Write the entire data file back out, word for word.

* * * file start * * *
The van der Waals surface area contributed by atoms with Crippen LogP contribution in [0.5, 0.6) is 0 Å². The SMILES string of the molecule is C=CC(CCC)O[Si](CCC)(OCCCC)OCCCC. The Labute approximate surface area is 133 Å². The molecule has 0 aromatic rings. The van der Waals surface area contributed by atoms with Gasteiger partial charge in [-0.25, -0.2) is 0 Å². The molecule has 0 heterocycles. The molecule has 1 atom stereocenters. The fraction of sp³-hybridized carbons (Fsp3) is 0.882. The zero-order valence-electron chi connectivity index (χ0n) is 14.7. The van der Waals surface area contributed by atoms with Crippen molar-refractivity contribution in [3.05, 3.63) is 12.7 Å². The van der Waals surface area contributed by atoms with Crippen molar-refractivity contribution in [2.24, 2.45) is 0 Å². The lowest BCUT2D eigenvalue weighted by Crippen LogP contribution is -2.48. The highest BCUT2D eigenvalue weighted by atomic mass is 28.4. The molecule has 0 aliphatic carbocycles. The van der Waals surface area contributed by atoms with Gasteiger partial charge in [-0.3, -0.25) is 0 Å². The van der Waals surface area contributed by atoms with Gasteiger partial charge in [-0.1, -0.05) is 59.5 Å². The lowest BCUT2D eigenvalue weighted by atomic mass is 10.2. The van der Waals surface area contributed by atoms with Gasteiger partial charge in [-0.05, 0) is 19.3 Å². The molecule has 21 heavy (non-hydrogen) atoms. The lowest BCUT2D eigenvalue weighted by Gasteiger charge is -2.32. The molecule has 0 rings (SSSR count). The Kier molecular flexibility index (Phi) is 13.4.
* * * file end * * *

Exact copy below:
The van der Waals surface area contributed by atoms with Crippen LogP contribution in [0.5, 0.6) is 0 Å². The SMILES string of the molecule is C=CC(CCC)O[Si](CCC)(OCCCC)OCCCC. The Labute approximate surface area is 133 Å². The molecule has 0 aromatic rings. The van der Waals surface area contributed by atoms with Gasteiger partial charge in [-0.25, -0.2) is 0 Å². The molecule has 0 heterocycles. The molecule has 1 atom stereocenters. The fraction of sp³-hybridized carbons (Fsp3) is 0.882. The zero-order valence-electron chi connectivity index (χ0n) is 14.7. The van der Waals surface area contributed by atoms with Crippen molar-refractivity contribution in [3.05, 3.63) is 12.7 Å². The van der Waals surface area contributed by atoms with Crippen molar-refractivity contribution in [2.24, 2.45) is 0 Å². The lowest BCUT2D eigenvalue weighted by Crippen LogP contribution is -2.48. The highest BCUT2D eigenvalue weighted by atomic mass is 28.4. The molecule has 0 aliphatic carbocycles. The van der Waals surface area contributed by atoms with Gasteiger partial charge in [-0.3, -0.25) is 0 Å². The van der Waals surface area contributed by atoms with Gasteiger partial charge in [-0.1, -0.05) is 59.5 Å². The lowest BCUT2D eigenvalue weighted by atomic mass is 10.2. The van der Waals surface area contributed by atoms with Gasteiger partial charge in [-0.05, 0) is 19.3 Å². The molecule has 21 heavy (non-hydrogen) atoms. The lowest BCUT2D eigenvalue weighted by Gasteiger charge is -2.32. The molecule has 0 rings (SSSR count). The Kier molecular flexibility index (Phi) is 13.4.